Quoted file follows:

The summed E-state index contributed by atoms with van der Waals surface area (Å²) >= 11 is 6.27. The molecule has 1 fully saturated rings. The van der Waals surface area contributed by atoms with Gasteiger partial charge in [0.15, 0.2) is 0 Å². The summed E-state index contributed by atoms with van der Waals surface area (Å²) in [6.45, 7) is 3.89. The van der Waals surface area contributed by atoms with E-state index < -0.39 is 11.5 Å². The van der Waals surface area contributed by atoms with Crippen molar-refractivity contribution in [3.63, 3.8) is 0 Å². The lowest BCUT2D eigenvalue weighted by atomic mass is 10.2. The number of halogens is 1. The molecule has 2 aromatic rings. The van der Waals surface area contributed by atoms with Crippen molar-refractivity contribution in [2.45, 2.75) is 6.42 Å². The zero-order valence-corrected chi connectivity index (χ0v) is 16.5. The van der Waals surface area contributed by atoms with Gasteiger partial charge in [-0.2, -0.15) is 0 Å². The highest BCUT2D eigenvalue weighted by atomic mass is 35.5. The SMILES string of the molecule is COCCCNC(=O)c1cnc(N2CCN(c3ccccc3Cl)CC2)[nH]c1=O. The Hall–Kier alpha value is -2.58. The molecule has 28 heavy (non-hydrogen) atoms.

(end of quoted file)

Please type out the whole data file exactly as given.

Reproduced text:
The summed E-state index contributed by atoms with van der Waals surface area (Å²) >= 11 is 6.27. The molecule has 1 fully saturated rings. The van der Waals surface area contributed by atoms with Gasteiger partial charge in [0.15, 0.2) is 0 Å². The summed E-state index contributed by atoms with van der Waals surface area (Å²) in [6.45, 7) is 3.89. The van der Waals surface area contributed by atoms with E-state index < -0.39 is 11.5 Å². The van der Waals surface area contributed by atoms with Crippen molar-refractivity contribution in [3.63, 3.8) is 0 Å². The lowest BCUT2D eigenvalue weighted by atomic mass is 10.2. The number of halogens is 1. The molecule has 2 aromatic rings. The van der Waals surface area contributed by atoms with Crippen molar-refractivity contribution in [2.45, 2.75) is 6.42 Å². The zero-order valence-corrected chi connectivity index (χ0v) is 16.5. The van der Waals surface area contributed by atoms with Gasteiger partial charge in [-0.2, -0.15) is 0 Å². The highest BCUT2D eigenvalue weighted by atomic mass is 35.5. The SMILES string of the molecule is COCCCNC(=O)c1cnc(N2CCN(c3ccccc3Cl)CC2)[nH]c1=O. The Hall–Kier alpha value is -2.58. The molecule has 28 heavy (non-hydrogen) atoms.